I lost my bearings and had an affair

Now the man's wife wants to hear my side of the story! Why? What good will that do?

Published December 21, 2011 1:00AM (EST)

                                                                                                                                                                                                                                                                                                                                                                                                                       (Zach Trenholm/Salon)
(Zach Trenholm/Salon)

Dear Cary,

I am a woman in my mid-20s. Last year I somehow managed to lose sight of what I wanted in life and went on an emotionless rampage, mostly doing things I probably shouldn't have. One of these things involved meeting a married man while at a family member's house and proceeding to have an affair with him (I was not in any other sexual relationships at the time). The initial idea was his. He was very attracted to me, and he told me he wanted to get separated from his wife. Of course I didn't believe that he would leave his wife for me, nor did I want him to even after he claimed that he loved me. Nevertheless, I went along with the affair because I was bored and didn't care about anything or anybody. It lasted only a short time (couple of months? I don't even remember) during which I met his wife and baby (I know I'm horrible). They were all staying with my family member.

Anyway, they moved away, and I stopped talking to him except for here and there asking how each other is doing. About six months later, I met my fiancé (I told my fiancé what I had done) and asked the man not to contact me anymore. It's been about eight months since that. He hasn't; however, his wife has. She emailed to say she knows what happened and would like my side of the story. I figured she knew what was happening a long time ago, even when it was going on.

Why on earth would she want to hear from me? Do you really think it's possible that she just wants to use the information against me? That's what the paranoia is telling me. My reason is telling me it's just running around in her head, and she wants answers. If that's the case I think she should just give it up anyway! Talking to me isn't going to help her in the least. I don't really want to send her some email telling her what she already knows, and I don't think I should apologize to her. But part of me wonders if it will be beneficial to either her or me to at least acknowledge her with a short response. Although other parts of me think that would just open a can of worms. Maybe I should just ignore it and even close the email account she sent the request to.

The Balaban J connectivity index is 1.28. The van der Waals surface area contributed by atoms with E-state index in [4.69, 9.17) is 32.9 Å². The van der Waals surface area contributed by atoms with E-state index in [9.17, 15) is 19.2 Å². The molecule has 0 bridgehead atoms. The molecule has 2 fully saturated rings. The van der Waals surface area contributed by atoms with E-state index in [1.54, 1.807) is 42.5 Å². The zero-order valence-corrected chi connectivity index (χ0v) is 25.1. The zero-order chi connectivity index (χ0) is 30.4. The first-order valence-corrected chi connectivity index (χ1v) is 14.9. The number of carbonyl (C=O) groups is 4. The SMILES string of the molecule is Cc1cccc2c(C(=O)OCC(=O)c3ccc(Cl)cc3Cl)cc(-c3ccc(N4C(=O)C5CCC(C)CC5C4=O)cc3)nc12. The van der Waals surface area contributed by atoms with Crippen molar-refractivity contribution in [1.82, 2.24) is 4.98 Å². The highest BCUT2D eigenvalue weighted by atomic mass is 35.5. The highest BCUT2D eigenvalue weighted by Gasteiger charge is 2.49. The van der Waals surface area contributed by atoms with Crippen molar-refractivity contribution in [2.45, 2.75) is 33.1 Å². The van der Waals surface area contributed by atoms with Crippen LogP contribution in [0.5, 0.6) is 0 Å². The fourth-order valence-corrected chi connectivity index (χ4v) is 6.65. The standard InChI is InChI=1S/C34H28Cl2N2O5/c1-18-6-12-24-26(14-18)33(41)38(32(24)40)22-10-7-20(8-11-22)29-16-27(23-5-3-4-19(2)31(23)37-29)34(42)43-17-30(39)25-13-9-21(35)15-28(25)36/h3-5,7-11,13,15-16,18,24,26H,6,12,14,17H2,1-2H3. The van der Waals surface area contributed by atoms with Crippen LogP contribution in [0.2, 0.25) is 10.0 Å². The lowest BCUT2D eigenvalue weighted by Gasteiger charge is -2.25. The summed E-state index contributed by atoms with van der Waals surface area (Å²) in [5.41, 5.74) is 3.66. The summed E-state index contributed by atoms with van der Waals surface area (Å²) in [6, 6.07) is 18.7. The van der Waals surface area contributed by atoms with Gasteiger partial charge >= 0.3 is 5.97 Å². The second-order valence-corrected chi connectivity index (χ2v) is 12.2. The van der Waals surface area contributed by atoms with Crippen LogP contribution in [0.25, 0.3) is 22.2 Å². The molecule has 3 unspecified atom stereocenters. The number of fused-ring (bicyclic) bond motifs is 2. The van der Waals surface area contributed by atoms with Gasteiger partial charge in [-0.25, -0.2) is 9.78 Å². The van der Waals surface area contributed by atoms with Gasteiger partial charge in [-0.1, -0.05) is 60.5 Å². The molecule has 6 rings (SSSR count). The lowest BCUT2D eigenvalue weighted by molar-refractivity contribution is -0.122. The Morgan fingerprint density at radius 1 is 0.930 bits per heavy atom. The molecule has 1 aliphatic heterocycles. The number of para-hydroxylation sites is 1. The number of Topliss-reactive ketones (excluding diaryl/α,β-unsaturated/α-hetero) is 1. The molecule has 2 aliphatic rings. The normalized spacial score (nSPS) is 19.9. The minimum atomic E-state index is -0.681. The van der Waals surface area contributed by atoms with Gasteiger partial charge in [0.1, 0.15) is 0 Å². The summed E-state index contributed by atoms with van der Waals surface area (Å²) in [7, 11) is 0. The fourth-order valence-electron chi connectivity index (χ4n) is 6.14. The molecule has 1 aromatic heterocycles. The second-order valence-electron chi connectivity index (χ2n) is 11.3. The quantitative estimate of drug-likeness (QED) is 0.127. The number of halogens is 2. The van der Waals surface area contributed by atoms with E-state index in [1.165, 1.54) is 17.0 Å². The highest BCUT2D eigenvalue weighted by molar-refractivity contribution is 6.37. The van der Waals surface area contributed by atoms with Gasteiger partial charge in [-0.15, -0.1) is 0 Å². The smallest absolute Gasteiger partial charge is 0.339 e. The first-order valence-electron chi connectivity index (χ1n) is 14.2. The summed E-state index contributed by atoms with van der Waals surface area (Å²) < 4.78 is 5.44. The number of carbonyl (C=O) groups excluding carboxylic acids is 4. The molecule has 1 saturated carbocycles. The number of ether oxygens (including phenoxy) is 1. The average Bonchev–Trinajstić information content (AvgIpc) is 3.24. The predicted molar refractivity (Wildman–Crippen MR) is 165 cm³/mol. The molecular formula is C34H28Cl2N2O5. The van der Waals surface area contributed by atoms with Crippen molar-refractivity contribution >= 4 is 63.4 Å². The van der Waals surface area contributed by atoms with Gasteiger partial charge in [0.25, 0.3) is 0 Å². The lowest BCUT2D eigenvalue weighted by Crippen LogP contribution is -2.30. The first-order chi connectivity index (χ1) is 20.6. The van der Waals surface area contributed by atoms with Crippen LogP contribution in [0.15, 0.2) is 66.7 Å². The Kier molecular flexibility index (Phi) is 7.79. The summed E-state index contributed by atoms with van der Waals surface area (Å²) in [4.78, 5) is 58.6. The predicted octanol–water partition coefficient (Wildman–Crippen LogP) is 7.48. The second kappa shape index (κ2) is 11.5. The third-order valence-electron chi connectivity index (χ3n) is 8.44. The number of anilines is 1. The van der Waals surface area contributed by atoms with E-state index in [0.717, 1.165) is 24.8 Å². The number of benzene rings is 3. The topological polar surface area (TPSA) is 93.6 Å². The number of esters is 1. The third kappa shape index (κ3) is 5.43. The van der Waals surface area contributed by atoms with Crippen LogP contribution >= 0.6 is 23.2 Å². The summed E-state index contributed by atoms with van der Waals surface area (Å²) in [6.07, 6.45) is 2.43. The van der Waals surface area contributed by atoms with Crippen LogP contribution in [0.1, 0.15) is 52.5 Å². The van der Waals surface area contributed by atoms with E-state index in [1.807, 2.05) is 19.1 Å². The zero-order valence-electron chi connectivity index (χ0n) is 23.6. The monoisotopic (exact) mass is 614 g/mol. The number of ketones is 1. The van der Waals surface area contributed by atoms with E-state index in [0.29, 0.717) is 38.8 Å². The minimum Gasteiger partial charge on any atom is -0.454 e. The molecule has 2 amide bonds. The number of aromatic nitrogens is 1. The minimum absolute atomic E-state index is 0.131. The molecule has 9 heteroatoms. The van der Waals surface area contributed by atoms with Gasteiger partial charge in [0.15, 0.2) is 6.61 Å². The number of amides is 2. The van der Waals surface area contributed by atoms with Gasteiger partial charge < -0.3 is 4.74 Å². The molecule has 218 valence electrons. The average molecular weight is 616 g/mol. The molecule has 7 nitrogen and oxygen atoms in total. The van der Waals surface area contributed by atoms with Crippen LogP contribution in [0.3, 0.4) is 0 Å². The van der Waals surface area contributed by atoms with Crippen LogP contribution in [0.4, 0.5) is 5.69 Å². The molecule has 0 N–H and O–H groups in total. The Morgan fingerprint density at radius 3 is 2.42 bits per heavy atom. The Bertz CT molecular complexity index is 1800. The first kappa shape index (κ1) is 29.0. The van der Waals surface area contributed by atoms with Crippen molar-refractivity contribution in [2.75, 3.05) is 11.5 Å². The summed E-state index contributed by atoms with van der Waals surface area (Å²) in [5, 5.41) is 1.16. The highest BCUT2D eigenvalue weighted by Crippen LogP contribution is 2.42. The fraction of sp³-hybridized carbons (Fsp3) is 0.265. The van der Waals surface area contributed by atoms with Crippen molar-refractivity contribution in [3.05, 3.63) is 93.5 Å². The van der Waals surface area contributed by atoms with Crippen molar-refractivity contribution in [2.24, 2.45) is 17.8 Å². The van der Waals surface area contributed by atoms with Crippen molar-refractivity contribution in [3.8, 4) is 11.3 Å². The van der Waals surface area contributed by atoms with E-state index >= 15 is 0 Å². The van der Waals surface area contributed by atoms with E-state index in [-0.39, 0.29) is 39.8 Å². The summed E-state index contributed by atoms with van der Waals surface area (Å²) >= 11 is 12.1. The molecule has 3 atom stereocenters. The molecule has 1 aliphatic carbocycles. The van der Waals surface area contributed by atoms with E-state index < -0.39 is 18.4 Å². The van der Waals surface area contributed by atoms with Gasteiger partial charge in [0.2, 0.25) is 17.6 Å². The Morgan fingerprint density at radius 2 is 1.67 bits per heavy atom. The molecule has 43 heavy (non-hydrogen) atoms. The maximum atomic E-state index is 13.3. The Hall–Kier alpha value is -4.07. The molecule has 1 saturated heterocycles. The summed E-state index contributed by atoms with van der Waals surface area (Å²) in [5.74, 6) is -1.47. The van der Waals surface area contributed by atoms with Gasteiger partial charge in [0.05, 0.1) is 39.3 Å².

Can you help me sort out the best answer, since there's probably not one right one?


Just Go Away

Dear Just Go Away,

In what way did you lose sight of what you wanted in life? Did you have a loss of faith or loss of vision? What happened? That is what tugs at me.

Perhaps what you thought you wanted in life wasn't really what you wanted. You may be entering a period in which you admit to yourself what your passions really are and arm yourself to pursue them. Your earlier life may have been determined by concerns that are no longer relevant. Maybe there is something deeper that you need to express. I like that possibility.

Another possibility is the opposite: that you were pursuing your true dream and got knocked off course -- someone said something, you had a setback, some event caused you to doubt the validity of your passion, and you became angry and fearful and said, well screw it all, nothing matters, it's all meaningless, I might as well have a stupid affair with some married man.

Were you thrown off track? Or were you in a false pursuit and woke up to the falseness of it? Meditate on what happened. Listen for an answer. An answer may come in your dreams, or in writing in a journal. Pay attention. Open yourself to the answer. There will be clues if you look for them. You know, deep inside, what makes you feel powerful and true and what makes you feel wretched and false. So spend some time thinking about what you do want.

As to the question of how to respond to the wife's communication, you might write her a note somewhat like this:

Dear wife of the man I had an affair with,

I am truly sorry for what I did. I realize it was wrong. I know I cannot undo it or make it up to you. For that I am truly sorry. I would like to make amends to you in some way but I think the only way is to tell you how sorry I am and to get out of your life and out of your husband's life.

If you want my side of the story in order to compare accounts, to know if your husband is being truthful to you, I can certainly sympathize with that.

Part of me wants to do what you ask -- to give you my side of the story. But if the right thing to do is to get out of your lives completely, and I think it is, then that means making no further communication.

Again, I am truly sorry for what I did. It was wrong and thoughtless and I regret the harm it caused.

You will not hear from me again.

By Cary Tennis

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